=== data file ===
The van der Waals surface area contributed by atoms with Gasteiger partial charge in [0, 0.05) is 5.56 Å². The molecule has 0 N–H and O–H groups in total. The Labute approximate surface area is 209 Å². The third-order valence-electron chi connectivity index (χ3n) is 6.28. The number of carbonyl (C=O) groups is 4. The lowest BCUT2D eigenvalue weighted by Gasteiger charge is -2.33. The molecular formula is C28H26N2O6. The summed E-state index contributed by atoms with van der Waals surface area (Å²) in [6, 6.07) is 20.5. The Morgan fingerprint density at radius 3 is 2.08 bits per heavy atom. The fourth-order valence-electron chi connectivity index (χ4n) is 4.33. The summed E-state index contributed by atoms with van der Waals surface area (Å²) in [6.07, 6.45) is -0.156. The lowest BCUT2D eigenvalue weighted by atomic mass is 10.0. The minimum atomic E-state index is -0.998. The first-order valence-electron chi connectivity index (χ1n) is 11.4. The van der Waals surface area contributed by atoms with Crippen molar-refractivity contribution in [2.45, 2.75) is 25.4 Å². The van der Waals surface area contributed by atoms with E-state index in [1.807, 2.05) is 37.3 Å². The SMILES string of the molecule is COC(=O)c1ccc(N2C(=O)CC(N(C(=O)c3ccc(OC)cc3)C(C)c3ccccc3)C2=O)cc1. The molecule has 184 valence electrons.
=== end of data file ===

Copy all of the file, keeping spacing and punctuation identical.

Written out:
The van der Waals surface area contributed by atoms with Gasteiger partial charge in [0, 0.05) is 5.56 Å². The molecule has 0 N–H and O–H groups in total. The Labute approximate surface area is 209 Å². The third-order valence-electron chi connectivity index (χ3n) is 6.28. The number of carbonyl (C=O) groups is 4. The lowest BCUT2D eigenvalue weighted by Gasteiger charge is -2.33. The molecular formula is C28H26N2O6. The summed E-state index contributed by atoms with van der Waals surface area (Å²) in [6, 6.07) is 20.5. The Morgan fingerprint density at radius 3 is 2.08 bits per heavy atom. The fourth-order valence-electron chi connectivity index (χ4n) is 4.33. The summed E-state index contributed by atoms with van der Waals surface area (Å²) in [6.07, 6.45) is -0.156. The lowest BCUT2D eigenvalue weighted by atomic mass is 10.0. The minimum atomic E-state index is -0.998. The first-order valence-electron chi connectivity index (χ1n) is 11.4. The van der Waals surface area contributed by atoms with Crippen molar-refractivity contribution in [2.45, 2.75) is 25.4 Å². The van der Waals surface area contributed by atoms with E-state index in [1.807, 2.05) is 37.3 Å². The SMILES string of the molecule is COC(=O)c1ccc(N2C(=O)CC(N(C(=O)c3ccc(OC)cc3)C(C)c3ccccc3)C2=O)cc1. The molecule has 184 valence electrons.